Community leaders, pastors, and officials in St. Landry Parish gathered for breakfast and to explain the details of a multi-million dollar master plan that the school system wants voters to approve new taxes for.
The plan would bring major improvements to parish schools, officials say.
And there are some who are in full support of the master plan - while others have issues with it.
Officials say the last time a tax proposition was passed in St. Landry Parish was well over 30 years ago. It's split into three propositions, each of which has a plan attached.
The first one would add 9.9 mills to the tax bill of each taxable property, and is estimated to raise $6.5 million annually. That money would be used to raise employee salaries.
The second would add 1 mill to the tax bill of each taxable property, and is estimated to raise $662,000 annually. That money would be used to operate, maintain and improve parish schools' athletic facilities - to include the construction of new facilities.
And, the third would add 12.9 mills to the tax bill of each taxable property, and would allow the district to issue up to $150 million in bonds, using the income from the taxes to pay back the bond purchasers. The bond issue would be capped at $150 million, 30 years and 5.5 percent interest.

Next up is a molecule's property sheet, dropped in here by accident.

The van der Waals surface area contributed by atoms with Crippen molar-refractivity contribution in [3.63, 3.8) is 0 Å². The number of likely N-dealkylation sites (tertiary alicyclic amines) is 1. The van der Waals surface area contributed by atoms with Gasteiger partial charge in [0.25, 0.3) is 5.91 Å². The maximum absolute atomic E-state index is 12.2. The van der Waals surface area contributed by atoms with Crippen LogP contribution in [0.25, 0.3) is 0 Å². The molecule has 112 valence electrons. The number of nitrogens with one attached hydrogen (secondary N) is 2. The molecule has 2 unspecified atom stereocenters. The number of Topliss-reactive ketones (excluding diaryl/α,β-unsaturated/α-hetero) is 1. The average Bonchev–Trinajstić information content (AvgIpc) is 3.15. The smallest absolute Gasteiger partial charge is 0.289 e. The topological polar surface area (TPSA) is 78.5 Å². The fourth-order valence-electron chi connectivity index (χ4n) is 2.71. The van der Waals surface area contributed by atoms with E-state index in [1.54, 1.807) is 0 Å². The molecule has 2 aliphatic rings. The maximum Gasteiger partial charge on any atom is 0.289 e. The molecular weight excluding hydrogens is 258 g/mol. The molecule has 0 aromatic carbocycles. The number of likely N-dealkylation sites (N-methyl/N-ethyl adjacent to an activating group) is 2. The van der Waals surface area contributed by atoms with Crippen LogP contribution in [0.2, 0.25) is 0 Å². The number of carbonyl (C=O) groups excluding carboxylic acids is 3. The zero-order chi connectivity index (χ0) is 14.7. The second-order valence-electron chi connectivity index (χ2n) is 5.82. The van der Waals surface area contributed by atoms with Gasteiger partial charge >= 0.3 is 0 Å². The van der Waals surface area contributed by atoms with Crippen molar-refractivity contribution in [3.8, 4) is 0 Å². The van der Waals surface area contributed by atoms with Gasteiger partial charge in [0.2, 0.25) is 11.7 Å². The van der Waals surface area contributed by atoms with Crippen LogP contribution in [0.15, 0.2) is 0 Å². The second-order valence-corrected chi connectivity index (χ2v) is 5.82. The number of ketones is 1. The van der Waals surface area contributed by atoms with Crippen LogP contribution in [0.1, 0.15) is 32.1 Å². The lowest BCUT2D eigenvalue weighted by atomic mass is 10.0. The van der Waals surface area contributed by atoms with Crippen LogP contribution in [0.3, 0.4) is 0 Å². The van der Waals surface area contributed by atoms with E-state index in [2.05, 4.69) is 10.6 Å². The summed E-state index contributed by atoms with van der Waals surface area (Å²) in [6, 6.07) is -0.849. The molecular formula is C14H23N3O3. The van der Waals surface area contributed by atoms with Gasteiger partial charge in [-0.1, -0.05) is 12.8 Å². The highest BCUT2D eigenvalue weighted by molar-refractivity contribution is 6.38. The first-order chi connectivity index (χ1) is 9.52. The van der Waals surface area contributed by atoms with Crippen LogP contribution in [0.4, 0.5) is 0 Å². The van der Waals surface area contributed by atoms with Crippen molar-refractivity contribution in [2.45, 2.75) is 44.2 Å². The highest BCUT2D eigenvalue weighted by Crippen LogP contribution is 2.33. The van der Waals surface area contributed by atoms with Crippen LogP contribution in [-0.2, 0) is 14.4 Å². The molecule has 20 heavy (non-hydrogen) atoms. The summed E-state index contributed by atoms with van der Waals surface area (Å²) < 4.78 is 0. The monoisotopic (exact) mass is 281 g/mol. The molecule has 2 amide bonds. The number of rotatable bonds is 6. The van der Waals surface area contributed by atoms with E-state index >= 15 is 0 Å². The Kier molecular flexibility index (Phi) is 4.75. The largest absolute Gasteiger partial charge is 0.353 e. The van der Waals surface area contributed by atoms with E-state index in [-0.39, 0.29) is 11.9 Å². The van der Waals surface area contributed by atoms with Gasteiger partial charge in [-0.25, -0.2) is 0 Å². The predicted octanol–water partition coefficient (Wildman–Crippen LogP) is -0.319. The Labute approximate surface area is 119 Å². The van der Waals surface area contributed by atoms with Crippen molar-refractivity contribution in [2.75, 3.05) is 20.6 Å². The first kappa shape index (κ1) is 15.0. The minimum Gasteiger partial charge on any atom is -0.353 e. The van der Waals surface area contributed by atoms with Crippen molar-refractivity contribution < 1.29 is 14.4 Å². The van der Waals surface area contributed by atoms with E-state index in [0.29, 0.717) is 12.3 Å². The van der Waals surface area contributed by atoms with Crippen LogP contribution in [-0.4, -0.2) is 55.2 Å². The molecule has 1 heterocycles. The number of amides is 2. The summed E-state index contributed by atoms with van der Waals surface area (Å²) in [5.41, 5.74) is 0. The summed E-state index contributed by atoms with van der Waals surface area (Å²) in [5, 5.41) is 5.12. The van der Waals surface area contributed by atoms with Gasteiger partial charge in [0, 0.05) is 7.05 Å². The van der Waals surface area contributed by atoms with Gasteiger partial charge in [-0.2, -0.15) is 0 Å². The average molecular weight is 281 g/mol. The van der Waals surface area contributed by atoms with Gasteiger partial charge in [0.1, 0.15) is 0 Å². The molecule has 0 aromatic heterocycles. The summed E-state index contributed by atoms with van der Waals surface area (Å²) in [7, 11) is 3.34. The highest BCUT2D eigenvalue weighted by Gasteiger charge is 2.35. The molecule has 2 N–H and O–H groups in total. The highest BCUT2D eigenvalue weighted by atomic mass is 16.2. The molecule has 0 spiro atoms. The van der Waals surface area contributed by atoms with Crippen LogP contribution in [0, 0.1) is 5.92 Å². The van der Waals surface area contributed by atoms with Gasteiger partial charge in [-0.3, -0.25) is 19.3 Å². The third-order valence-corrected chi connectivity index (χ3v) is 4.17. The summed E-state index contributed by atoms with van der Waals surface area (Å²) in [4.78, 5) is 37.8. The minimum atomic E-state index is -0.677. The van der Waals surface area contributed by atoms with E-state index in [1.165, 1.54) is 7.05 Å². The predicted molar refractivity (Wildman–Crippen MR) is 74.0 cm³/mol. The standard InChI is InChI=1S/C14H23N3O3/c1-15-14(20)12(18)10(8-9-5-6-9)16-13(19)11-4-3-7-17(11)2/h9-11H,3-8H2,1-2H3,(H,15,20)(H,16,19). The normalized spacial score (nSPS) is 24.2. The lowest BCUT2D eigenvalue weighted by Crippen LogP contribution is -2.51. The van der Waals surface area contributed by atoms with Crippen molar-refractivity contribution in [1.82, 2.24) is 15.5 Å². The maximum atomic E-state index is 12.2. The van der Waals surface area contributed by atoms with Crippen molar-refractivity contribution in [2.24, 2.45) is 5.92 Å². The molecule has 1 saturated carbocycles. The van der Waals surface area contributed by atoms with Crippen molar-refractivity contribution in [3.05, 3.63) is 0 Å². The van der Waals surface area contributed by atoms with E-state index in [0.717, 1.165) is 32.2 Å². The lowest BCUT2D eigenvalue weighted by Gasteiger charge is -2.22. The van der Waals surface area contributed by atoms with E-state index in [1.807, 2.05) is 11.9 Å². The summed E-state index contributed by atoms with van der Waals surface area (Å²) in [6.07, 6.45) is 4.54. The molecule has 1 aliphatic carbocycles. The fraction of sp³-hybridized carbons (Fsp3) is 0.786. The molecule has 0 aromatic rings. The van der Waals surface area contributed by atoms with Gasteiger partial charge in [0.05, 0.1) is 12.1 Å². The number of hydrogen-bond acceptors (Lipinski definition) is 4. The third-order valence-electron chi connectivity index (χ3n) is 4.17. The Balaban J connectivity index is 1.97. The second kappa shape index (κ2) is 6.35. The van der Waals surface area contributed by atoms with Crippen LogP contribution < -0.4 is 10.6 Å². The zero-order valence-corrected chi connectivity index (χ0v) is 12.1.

In Louisiana, a mill is equal to $1 of tax for every $1,000 of net assessed taxable value.
Board officials say if these propositions are approved during the special election on March 26, it could be transformative for the education system in the parish.
“It’s critical that we have state of the art 21st century schools that are safe, beautiful and inviting as well as for our adults and community members,” Superintendent Patrick Jenkins said.
If passed, Proposition 1 would give teachers a $3,000 pay raise, and staff a $2,000 raise, Jenkins says. Proposition 2 would help renovate track and field infrastructure at local schools, and Prop 3 would build four new elementary schools.
“All economic development is tied to the educational system. If you have an outdated educational system where people don’t have confidence in that, businesses won’t move here if you don’t have businesses moving here. The tax pace goes down,” NAACP St. Landry Parish Vice President Rod Sias said.
However, Opelousas resident and longtime school system critic Derrick Comeaux says the proposition could also allow officials to allocate money elsewhere.
“We’re already at a shortage of 75 plus teachers, custodians, councilors and we’re losing teachers,” said Comeaux.
Comeaux says he's worried the propositions will cost property owners too much and that cost will trickle down.
Comeaux, who also was an unsuccessful candidate for Opelousas alderman in 2018, says he thinks district schools need improvement, but thinks new schools are not necessary.
"And at this point in time, we’re losing teachers. When everyone is feeling an economic pinch. Gas prices are going up, groceries are up, businesses are recovering from Covid and the problem is you haven’t demonstrated the money you have you can handle it or account for it,” Comeaux says.
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